On a side street around the back of the rebuilt Tottenham Court Road tube station buildings is a new piece of art, that without wanting to be too unkind, does look rather like giant discarded chewing gum.
It’s actually called Geology Rebuilt 2022, and is by the Chilean born, London based sculptor, Fernando Casasempere.
Working with clay, ceramic, and industrial matter, Casasempere has built a reputation for creating sculptural works that are said to reflect his interest in the mark left on the world by human activity.
This particular piece of public art was commissioned by Derwent as part of the oversite development that rebuilt the area after the tube station upgrade was completed, and was installed at the start of this year.
It’s said to “bring something brutal and geological to the city, showing a new way of rebuilding geology from ceramics.”
The artist created two ceramic maquettes of the artwork, which were then recorded in 3D photography, and then enlarged digitally so that a computer controlled CNC router could shape polystyrene moulds to the correct shapes. The casting material is a clay mix of the artist’s own design.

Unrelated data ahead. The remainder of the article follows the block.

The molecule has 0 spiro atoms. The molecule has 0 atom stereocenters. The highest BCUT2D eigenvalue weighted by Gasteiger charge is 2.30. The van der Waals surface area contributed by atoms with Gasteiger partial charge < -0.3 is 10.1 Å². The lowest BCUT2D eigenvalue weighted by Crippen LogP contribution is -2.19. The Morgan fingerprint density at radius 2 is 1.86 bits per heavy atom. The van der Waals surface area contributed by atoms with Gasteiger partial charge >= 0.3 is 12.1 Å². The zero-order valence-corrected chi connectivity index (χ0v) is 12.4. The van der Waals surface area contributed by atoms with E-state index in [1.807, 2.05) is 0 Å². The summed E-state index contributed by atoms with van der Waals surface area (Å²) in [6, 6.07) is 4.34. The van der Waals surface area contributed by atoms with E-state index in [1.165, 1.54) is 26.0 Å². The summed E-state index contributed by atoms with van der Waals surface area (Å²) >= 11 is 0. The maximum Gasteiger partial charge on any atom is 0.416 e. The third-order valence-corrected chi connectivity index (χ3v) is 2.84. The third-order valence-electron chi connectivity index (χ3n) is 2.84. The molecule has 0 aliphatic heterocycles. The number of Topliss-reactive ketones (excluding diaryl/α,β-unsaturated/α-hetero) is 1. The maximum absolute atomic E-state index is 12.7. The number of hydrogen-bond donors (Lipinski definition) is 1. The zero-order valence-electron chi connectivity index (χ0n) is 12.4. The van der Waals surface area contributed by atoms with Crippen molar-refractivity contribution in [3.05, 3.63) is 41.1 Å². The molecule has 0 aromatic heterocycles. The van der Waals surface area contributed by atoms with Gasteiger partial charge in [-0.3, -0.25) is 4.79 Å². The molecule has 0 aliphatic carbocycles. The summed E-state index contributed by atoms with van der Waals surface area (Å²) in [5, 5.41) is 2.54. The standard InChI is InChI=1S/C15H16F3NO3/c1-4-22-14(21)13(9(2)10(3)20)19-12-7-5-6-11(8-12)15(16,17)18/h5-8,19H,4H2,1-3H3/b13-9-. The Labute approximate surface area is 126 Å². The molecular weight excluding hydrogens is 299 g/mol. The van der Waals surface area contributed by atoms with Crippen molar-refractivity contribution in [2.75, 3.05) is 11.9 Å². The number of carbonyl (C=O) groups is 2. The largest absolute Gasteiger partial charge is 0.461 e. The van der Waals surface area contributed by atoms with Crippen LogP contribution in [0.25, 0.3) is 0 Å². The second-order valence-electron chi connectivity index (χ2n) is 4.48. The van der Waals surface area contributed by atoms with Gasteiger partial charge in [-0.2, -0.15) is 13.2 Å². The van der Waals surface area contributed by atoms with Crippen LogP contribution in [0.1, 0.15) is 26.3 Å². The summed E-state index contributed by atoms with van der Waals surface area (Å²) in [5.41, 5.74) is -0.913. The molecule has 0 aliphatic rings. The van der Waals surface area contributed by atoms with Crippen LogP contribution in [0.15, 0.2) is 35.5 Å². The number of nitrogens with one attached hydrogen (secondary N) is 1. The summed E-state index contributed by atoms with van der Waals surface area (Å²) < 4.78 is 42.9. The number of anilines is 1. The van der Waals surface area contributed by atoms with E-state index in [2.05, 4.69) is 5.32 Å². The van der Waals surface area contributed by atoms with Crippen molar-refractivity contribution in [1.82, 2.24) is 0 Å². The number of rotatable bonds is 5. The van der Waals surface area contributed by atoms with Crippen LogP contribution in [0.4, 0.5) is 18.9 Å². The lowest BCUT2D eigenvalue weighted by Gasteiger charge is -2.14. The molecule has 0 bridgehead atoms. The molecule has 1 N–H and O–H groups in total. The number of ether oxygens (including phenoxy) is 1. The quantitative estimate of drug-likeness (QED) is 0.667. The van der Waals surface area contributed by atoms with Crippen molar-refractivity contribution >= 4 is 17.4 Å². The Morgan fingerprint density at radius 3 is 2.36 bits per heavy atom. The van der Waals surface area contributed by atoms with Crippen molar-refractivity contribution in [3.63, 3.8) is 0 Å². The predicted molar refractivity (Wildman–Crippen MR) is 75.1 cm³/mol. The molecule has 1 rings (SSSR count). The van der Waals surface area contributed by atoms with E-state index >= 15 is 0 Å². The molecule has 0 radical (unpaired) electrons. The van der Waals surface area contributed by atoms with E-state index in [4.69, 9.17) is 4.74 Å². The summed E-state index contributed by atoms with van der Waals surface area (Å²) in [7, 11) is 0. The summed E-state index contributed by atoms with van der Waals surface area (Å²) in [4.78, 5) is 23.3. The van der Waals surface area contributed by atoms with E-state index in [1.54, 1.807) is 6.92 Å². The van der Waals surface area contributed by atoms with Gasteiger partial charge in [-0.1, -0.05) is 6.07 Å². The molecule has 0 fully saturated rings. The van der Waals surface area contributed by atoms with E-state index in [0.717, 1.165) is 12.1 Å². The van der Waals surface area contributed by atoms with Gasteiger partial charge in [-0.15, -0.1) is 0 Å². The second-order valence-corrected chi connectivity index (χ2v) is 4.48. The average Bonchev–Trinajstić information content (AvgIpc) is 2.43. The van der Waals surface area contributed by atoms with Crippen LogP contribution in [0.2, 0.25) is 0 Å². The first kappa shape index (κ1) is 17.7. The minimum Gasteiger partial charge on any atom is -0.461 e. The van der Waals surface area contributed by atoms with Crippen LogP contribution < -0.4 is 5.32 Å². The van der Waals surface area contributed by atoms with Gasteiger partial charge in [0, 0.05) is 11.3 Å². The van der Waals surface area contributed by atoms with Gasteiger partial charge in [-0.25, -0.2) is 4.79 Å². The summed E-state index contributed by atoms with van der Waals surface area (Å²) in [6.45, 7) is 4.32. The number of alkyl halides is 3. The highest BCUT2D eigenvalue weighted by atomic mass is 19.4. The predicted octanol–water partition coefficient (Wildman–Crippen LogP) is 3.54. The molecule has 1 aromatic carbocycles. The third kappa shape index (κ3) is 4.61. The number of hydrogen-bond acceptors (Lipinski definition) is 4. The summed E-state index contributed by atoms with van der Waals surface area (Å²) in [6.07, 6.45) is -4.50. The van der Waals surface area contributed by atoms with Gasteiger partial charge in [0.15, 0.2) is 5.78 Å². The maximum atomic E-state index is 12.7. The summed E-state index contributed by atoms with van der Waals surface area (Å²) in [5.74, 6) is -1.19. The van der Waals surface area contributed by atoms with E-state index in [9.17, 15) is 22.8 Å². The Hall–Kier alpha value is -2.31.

Although you can’t see it from the outside, internally, the pieces are held in place using giant lego-style studs. And wires.
Installed in the new Soho Place, next to Soho Square, the result is something that undeniably stands out from the brick background and says “this is art” in a reassuringly easy to understand manner. It just reminds me of something else, either discarded chewing gum or those spearmint chew sweets from yesteryear.
Maybe it’s the lighting, but at night they almost look like two alien creatures from the Planet Stone in a 1960s science-fiction TV show. And that’s a lot more fun.
This article was published on ianVisits
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